The UK Office of Fair Trading (OFT) has published the results of a survey of UK companies identifying the competition law compliance measures that they adopt.
The results are included in a study published by the OFT on 7 December 2011. The study considers what drives businesses to comply with competition law and what deters them from trying to infringe it (“The impact of competition interventions on compliance and deterrence” [December 2011; document OFT1391]). The study identifies three key pillars that drive competition law compliance: knowledge and awareness of the law, sanctions and enforcement by regulators, and voluntary compliance measures.
Based on a survey of more than 800 companies in the UK, the study lists the most common compliance measures used by businesses. For small companies (fewer than 200 employees), the top four measures are, in order: taking external legal advice, carrying out a competition risk assessment, having a formal competition law code of conduct or compliance programme, and holding training for employees on competition law issues. For large companies (200 or more employees), the top four measures are the same, but the positions of a code of conduct and training are reversed.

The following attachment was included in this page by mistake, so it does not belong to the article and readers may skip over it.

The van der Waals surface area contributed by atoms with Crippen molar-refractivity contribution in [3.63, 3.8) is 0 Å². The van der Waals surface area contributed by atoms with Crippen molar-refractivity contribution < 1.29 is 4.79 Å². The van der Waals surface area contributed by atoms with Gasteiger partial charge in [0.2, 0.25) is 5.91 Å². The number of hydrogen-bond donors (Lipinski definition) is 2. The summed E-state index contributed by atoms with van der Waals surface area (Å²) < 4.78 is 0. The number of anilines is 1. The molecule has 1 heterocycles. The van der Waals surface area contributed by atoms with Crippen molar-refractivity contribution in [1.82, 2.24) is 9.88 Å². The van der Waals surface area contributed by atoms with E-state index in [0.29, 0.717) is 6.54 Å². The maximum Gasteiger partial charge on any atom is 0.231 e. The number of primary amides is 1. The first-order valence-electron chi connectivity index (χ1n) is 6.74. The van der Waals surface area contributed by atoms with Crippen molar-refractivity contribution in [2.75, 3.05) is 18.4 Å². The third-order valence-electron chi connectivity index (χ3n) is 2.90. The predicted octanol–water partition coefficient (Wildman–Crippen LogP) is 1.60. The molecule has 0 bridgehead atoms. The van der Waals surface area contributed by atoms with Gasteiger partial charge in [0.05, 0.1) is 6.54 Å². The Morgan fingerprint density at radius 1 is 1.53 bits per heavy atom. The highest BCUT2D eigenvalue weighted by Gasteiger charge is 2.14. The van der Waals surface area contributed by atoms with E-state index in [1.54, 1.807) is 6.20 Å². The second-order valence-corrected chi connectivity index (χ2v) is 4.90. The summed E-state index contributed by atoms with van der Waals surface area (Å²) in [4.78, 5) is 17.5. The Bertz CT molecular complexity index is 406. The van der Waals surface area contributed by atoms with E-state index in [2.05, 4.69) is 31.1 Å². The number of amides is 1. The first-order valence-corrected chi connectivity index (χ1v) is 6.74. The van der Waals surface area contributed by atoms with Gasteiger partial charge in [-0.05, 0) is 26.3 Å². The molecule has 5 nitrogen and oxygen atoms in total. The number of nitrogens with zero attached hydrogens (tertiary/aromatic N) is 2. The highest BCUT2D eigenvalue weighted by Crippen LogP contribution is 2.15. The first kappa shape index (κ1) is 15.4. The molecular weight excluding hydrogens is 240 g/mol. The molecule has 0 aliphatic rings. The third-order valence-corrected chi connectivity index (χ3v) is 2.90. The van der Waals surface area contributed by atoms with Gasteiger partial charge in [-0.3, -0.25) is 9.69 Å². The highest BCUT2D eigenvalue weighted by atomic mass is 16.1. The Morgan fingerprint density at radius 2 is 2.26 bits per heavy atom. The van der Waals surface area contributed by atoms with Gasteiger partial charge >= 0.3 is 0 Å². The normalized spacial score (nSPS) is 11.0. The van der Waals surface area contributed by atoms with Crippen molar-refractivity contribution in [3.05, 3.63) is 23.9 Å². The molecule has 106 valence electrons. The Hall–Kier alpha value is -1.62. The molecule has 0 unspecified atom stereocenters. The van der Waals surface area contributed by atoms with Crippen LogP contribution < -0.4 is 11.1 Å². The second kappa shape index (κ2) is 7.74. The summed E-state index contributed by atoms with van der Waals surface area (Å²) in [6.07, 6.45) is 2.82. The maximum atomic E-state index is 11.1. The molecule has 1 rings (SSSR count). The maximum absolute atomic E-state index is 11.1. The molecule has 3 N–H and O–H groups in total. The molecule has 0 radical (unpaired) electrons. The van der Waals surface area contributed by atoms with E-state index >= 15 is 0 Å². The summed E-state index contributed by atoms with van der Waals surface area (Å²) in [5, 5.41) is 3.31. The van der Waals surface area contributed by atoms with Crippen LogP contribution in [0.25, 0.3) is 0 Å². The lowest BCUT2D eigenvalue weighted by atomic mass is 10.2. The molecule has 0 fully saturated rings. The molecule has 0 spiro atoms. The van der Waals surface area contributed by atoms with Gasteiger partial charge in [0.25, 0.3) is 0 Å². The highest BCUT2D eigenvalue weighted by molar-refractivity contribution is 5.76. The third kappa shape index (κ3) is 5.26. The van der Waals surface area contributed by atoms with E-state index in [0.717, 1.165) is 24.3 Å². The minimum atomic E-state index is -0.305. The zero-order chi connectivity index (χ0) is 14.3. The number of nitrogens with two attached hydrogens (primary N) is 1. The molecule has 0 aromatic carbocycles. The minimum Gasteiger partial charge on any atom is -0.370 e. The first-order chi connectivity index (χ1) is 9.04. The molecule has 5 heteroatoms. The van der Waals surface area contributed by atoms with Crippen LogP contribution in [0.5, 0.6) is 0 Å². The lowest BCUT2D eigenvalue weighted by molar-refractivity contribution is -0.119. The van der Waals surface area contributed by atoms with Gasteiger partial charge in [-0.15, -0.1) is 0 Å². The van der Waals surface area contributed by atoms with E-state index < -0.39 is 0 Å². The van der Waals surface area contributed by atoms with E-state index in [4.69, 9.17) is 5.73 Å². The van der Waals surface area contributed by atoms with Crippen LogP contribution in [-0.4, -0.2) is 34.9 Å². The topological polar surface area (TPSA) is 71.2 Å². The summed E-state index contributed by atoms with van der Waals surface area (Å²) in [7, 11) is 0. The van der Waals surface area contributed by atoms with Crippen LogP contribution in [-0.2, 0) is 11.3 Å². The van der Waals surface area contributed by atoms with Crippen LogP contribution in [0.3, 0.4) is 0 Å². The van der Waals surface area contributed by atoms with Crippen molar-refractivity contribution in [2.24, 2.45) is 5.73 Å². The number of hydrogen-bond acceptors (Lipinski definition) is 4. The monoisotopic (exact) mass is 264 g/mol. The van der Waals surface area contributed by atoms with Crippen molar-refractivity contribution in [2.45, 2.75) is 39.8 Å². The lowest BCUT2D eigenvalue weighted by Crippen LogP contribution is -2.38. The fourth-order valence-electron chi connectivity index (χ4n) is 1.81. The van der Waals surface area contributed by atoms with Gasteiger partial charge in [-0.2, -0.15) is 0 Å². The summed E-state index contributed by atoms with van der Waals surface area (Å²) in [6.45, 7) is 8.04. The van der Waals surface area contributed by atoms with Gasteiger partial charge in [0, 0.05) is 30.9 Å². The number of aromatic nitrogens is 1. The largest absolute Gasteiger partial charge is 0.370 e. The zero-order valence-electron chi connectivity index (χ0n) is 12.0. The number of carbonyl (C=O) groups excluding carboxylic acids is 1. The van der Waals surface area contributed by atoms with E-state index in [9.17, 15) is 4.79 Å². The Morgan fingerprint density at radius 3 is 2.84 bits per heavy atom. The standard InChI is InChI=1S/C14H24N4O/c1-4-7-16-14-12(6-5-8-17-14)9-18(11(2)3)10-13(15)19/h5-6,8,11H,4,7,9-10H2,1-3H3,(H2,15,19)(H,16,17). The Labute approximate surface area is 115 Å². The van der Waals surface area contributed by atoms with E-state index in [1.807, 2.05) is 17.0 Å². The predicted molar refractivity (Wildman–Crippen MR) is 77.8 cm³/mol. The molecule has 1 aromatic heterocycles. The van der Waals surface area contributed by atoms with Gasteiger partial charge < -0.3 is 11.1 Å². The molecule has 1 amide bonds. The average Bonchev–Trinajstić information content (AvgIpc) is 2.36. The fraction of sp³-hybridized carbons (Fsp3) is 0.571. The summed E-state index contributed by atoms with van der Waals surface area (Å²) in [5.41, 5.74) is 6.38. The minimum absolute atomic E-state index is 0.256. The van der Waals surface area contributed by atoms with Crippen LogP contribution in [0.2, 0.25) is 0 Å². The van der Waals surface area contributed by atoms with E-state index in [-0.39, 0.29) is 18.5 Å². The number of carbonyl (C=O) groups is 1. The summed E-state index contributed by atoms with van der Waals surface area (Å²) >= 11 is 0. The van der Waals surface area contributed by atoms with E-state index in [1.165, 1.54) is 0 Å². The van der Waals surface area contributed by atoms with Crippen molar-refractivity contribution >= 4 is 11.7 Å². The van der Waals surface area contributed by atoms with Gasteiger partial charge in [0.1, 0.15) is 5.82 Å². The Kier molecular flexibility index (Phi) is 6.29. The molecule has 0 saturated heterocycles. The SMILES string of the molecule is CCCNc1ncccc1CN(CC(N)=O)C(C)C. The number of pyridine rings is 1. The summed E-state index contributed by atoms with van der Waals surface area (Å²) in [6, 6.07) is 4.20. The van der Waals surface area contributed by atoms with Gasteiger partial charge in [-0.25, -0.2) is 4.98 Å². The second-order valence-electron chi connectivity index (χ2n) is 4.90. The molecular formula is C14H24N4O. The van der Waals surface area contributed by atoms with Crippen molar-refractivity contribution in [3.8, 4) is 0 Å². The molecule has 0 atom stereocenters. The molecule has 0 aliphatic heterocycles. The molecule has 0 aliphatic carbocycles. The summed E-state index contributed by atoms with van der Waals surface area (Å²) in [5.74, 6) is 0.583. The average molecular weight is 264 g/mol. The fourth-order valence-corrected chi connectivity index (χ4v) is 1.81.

The OFT continually emphasises the importance of competition law compliance measures, and it has indicated that it will take these into account when enforcing competition law against both companies and individuals. These can (and should) be tailored to the company in question, but any well-run company will have suitable measures in place and will continually update and review these as part of its overall compliance programme. This approach will reduce the likelihood of employees breaking the law and therefore help to protect a company against what the survey finds is the most worrying issue arising out of a breach, even more worrying than fines – reputational damage for the company.